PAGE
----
TNH sits down with new provost
Published: Friday, October 11, 2013
Updated: Friday, October 11, 2013 02:10
Lisa MacFarlane sits high up in Thompson Hall. White-paneled glass doors open up into her office, the office of the provost of the University of New Hampshire, a newly-appointed position for MacFarlane. She recently took the time to sit down with The New Hampshire for an interview, discussing her goals for the university, her first experiences at UNH and occasionally filling the room with pleasant laughter, a reflection of how much she enjoys her work at the university.
Catie Hall/TNH: What is the role of the provost?
Lisa MacFarlane: Provost is the chief academic officer for the university so all the academic programs, graduate and undergraduate, the research mission and the engagement mission of the university report to the provost.
CH: What is your past experience – work and education?
LM: I came to UNH in 1987 as an assistant professor of English. I came up through the ranks in the department. I was the director of the University Honors Program for four years, and I was then senior vice provost for academic affairs, and I’ve also been the director of the UNH Cambridge program in Cambridge in the [United Kingdom].
CH: Why did you come to UNH? How and when?
LM: When I came into UNH for my job interview, it was a stunningly beautiful winter day, and I thought it was just about the most beautiful place I had seen. The faculty who interviewed me for the job was tremendously talented, wonderfully nice and really committed scholars and teachers and I wanted to be part of that community.
I fell in love with the department, and I have loved being at UNH all these years for several reasons. One because I think that this is an incredibly committed faculty, really committed to being great teachers and to doing excellent research. This is a place that’s really committed to making sure every student, whether it’s a graduate student or an undergraduate student, [is] successful. I really love that.
I love that 30 percent of our students are low income or first-generation. I believe that higher education is about social mobility and opportunity. Our retention and graduation rates are very high. The other thing that I really love about UNH is it’s a big enough, exciting enough place that you can do a lot of different things over the course of a career without having to leave your community. So it’s a place that provides a lot of opportunities.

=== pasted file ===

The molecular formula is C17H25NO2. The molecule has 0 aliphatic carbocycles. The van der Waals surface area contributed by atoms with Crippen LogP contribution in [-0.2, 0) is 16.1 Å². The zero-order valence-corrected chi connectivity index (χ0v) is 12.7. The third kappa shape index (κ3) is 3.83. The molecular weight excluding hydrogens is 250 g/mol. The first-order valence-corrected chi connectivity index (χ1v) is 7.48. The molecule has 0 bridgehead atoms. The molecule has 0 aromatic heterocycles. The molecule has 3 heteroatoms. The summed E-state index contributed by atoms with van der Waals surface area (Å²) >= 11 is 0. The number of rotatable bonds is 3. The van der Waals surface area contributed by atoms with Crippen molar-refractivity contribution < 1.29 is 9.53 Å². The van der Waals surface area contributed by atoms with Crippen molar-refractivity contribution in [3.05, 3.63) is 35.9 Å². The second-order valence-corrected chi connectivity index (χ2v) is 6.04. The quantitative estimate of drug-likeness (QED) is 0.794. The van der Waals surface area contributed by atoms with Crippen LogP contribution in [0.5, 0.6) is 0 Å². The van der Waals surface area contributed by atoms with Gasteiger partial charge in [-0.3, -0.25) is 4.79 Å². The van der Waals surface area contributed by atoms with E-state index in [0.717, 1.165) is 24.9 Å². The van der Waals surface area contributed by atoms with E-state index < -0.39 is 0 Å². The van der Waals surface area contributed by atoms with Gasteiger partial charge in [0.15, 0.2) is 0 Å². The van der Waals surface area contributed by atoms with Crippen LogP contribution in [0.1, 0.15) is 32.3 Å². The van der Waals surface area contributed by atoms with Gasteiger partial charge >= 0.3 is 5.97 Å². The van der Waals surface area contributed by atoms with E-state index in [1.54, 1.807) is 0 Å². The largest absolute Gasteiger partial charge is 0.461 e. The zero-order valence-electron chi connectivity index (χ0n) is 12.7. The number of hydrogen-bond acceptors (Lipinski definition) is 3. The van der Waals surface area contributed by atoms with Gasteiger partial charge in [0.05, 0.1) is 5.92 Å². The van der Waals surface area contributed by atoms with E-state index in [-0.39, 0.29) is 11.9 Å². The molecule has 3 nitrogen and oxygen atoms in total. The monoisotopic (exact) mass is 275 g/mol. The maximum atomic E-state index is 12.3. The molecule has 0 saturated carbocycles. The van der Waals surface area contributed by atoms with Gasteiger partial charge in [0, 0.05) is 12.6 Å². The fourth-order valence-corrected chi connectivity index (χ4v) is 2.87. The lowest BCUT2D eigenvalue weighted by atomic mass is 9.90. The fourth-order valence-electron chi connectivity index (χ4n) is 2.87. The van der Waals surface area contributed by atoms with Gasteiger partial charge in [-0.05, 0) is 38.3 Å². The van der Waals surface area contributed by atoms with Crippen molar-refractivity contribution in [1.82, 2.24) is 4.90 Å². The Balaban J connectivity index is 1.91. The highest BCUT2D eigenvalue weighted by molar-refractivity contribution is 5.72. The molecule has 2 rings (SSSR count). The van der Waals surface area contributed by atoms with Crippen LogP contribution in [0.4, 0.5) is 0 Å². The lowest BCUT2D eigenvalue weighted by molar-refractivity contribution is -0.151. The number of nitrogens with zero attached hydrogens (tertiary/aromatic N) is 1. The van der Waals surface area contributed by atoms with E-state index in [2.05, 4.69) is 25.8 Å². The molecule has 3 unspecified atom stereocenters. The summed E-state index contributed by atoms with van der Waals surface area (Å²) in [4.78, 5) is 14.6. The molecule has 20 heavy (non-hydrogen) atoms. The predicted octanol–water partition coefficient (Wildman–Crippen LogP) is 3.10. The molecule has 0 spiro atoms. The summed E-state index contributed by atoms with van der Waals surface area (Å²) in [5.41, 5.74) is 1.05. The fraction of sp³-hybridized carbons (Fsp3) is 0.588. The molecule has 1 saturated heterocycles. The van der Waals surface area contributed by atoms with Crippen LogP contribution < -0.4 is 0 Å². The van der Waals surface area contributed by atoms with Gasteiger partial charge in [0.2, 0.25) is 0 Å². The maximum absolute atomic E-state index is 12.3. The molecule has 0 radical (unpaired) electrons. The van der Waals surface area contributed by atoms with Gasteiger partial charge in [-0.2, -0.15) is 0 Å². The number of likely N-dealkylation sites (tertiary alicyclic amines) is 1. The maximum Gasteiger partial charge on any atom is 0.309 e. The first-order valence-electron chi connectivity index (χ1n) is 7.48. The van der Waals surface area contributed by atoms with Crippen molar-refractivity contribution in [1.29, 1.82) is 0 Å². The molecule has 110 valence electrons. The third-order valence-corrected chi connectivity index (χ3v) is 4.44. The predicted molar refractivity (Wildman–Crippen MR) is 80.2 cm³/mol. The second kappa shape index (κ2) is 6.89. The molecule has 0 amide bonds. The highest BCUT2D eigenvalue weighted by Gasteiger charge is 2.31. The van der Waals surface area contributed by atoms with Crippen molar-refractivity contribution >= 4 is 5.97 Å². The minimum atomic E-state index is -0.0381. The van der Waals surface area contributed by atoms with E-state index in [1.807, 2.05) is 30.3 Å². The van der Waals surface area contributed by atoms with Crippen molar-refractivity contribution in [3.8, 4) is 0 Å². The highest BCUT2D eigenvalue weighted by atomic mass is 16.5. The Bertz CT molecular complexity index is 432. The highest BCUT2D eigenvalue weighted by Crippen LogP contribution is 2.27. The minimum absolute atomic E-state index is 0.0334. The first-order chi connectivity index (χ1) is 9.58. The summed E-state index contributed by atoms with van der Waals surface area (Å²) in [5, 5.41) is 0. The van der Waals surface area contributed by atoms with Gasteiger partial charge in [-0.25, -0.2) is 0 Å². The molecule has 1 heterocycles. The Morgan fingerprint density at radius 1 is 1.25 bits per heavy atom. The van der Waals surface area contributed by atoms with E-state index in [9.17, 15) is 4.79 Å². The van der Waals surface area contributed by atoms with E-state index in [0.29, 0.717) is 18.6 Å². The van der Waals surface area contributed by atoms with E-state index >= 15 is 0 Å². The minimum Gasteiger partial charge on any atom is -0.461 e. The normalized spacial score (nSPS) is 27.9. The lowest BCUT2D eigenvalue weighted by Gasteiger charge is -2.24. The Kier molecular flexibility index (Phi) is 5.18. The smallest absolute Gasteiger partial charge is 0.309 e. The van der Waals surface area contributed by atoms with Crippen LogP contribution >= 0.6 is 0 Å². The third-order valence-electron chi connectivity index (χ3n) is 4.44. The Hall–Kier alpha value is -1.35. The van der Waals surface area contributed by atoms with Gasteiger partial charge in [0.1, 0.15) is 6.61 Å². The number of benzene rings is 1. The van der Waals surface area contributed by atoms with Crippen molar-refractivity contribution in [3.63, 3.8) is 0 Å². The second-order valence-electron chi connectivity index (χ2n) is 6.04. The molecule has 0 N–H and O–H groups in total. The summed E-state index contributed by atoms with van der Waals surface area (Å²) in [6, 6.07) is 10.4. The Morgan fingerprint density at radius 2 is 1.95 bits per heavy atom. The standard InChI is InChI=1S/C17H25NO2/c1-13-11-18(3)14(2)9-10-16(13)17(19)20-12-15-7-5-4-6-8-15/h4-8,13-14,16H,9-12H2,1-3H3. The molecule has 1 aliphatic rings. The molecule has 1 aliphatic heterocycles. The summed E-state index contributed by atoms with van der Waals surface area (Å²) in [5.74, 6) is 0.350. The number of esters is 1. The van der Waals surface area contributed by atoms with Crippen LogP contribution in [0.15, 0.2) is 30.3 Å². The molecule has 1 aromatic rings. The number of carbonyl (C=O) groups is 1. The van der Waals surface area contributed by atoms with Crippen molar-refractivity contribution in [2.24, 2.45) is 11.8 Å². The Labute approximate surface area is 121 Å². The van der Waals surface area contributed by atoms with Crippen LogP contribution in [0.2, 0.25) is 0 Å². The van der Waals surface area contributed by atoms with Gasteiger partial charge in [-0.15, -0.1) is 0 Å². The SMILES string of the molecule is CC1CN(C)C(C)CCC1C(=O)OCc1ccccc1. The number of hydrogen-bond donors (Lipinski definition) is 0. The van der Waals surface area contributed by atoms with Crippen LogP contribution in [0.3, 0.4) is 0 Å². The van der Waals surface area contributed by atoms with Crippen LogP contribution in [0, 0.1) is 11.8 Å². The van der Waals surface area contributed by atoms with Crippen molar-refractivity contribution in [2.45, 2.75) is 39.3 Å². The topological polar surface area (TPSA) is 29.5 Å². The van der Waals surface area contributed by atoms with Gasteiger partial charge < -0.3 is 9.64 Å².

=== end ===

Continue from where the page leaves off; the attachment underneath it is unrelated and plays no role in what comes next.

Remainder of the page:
CH: How did the opportunity to become the provost of the university arise?
LM: Well, [former] Provost [John] Aber announced that he was stepping down and the president announced that he would like to do an internal search, and I decided to apply.
CH: Did you think you were going to get the position?
LM: I knew that there were a lot of talented people who would be interested in the position, and I just felt grateful. I officially stepped in July 1.
CH: Is there anything you want to change about UNH?
LM: Well, I always wish we had more resources. I think that’s a pretty easy one to answer.
CH: What kind of resources?
LM: Financial, because ultimately that ties into everything else. We’re doing a much better helping people see the value of the university to the state as well as to individuals.
CH: If we had more resources financially, is there a certain place you would like to put the money first?
LM: While a lot of people tend to think about online courses being about homogenizing student experiences, I think the reality is that it has the potential to be just the opposite.
One of the things that I would love for us to do would be to try to have ways where we can take the best possible advantage of what it means to be a residential university. The time that we have together in classes, the time that we are face-to-face with one another, the time where students and faculty are working and are engaged together – those are so precious, and you cannot replace those with technology.
To my mind, I would like for us to think about and over the next five to 10 years work on are ways to ensure that every time we are fortunate enough to be together in community, we’re doing something that cannot be done in any other medium. So that means more research with students, more field work, more internship types of opportunities, opportunities for students to study abroad, more ways for students to work together on projects that have a real impact on their own development or on the world around them.
When you think about the Social Business Innovation Contest that happened last Monday, with Muhammad Yunus as the speaker, and you think about the number of student teams who participated in that on three weeks notice, it’s astonishing, and to me it is an incredibly positive and optimistic sign of the energy and idealism and creativity of the next generation.
CH: Who/what departments do you work with on a day-to-day basis?
LM: The provost works with all deans of all colleges, with all of the research units, with the library, of course, and cooperative extension. In the course of [a] day, I might work with facilities people about creating new classrooms or renovating laboratory spaces. I might work with people in [the] office of international students and scholars about making sure that our international visitors are comfortable and welcomed on campus and that their needs are being met. I might get a phone call from a parent concerned about his or her child. I work with the other members of the provost’s staff and with members of the president’s cabinet on a daily basis.